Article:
COVID-19 and Sports Update: Moving Training Camps, Illinois and Baseball, Regional Issues, More

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COVID-19 and Sports Update: Moving Training Camps, Illinois and Baseball, Regional Issues, More

Chicago Cubs

Leading disease and epidemiological expert Dr. Anthony Fauci testified before the Senate today, offering his characteristic brand of transparency and caution. Fauci is hopeful that a successful vaccine for COVID-19 can be identified by the end of this year, but there is still absolutely no guarantee of that. Moreover, although the infection rate is coming down, which is good, there is still serious risk presented by states or localities that open up too much too fast, before there is any kind of real containment and the ability to test and trace. 

A few items to touch on this afternoon in the intersection of sports and the pandemic. 

NBA Player Planning

As the NBA puts together a working group with the players to discuss a path back to basketball, a weird thing happened today:

Sooooo … some players association reps decided entirely on their own to start polling players about whether they wanted to return? In some informal texts? And with the union saying, nope, not us? That doesn’t seem good. I mean, I guess the alternative is that Woj just got it wrong, but, well, that’s unlikely.

NFL Training Camps

Given a number of locations may not permit 150+ people gatherings any time soon, it makes sense that some NFL franchises would be looking for alternate training locations for the summer:

https://twitter.com/AlbertBreer/status/1259985379874213890

From Breer’s column: 

Per sources, a number of teams are already deep into exploring out-of-state training camp sites, in anticipation that their states’ restrictions will make staging camp at home in late July and early August impossible. Simple reality dictates that the 10 teams in the Northeast corridor and on the West Coast need to get ahead of this now. In Seattle, the best-case scenario, based on the plans laid out by the state, is that gatherings of over 50 people are allowed eight weeks from now. In Massachusetts, the mayor of Boston just called off all festivals and parades through Labor Day. New Jersey, Maryland, Virginia and California, likewise, are a ways off from loosening the reins to the degree needed to hold an NFL camp. Counting 90 players, the coaching staff, scouts, doctors, trainers, strength staff, cafeteria staff, etc., if you cut away everything else, you may be able to run a camp with 150 people onsite. And the fact is, that’s a number that’s a still a ways off from being allowable in some corners of the country.

NHL Meeting Movement

No idea why the NHL moved up its weekly meeting to today. Maybe it was just a logistical thing, but maybe it was something more:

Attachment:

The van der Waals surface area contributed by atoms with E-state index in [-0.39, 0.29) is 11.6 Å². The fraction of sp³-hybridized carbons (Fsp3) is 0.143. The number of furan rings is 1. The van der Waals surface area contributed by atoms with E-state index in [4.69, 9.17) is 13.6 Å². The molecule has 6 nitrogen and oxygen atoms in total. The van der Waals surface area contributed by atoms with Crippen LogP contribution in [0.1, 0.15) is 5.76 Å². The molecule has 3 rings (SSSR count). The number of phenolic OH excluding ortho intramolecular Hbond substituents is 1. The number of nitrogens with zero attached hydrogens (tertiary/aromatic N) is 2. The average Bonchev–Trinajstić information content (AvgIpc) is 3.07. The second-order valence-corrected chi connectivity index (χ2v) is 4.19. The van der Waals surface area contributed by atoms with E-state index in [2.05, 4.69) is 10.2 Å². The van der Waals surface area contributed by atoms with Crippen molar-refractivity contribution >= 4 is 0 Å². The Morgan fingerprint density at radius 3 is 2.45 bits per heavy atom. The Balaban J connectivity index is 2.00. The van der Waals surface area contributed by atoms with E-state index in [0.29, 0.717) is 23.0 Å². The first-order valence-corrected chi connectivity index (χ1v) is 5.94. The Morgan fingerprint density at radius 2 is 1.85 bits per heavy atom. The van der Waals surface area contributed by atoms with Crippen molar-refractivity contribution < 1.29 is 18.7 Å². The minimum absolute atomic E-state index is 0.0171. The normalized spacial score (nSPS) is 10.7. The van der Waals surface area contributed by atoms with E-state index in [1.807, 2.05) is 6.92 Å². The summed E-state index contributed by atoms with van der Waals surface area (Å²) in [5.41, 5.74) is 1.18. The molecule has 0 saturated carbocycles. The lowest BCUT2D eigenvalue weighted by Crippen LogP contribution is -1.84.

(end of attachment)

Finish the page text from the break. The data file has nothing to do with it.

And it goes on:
As with the NBA, the NHL has a whole lot of time to work with to come back, finish its season, and then possibly punt the start of next season until deep into the winter. 

Illinois Governor Weighs In

Illinois’s governor J.B. Pritzker spoke on the topic of baseball today, and completely whiffed on (1) framing the discussion in the appropriate way, and (2) actually helping baseball return in a fair, safe way:

The players are not “holding out” on anything. They are in a negotiating process, as are the owners. It just began. Using your mic to blame the players – before anything has even happened, and also without even a tiny ounce of fair consideration for the risk the players would be taking – is just mind boggling to me.

Pritzker, by the way, has already suggested a “high likelihood” that baseball could be played in the state this summer.

Regional Reminders

Given that the return of sports will necessarily require multiple municipalities and regional governments to be on board (unless you’re paying in a bubble situation), you are reminded that decisions like this may impact sports regardless of the plans they formulate:

To be sure, nothing is settled there and it’s also not certain that outdoor sports without fans might not be permitted even where other restrictions are in place. But it isn’t hard to imagine that there will be places – Los Angeles, for this example, but others as well – where baseball cannot be played in July. Thus, teams would have to consider playing their season, or part of their season, at Spring Training sites. 


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Author: Brett Taylor

Brett Taylor is the Editor and Lead Cubs Writer at Bleacher Nation, and you can find him on Twitter at @BleacherNation and @Brett_A_Taylor.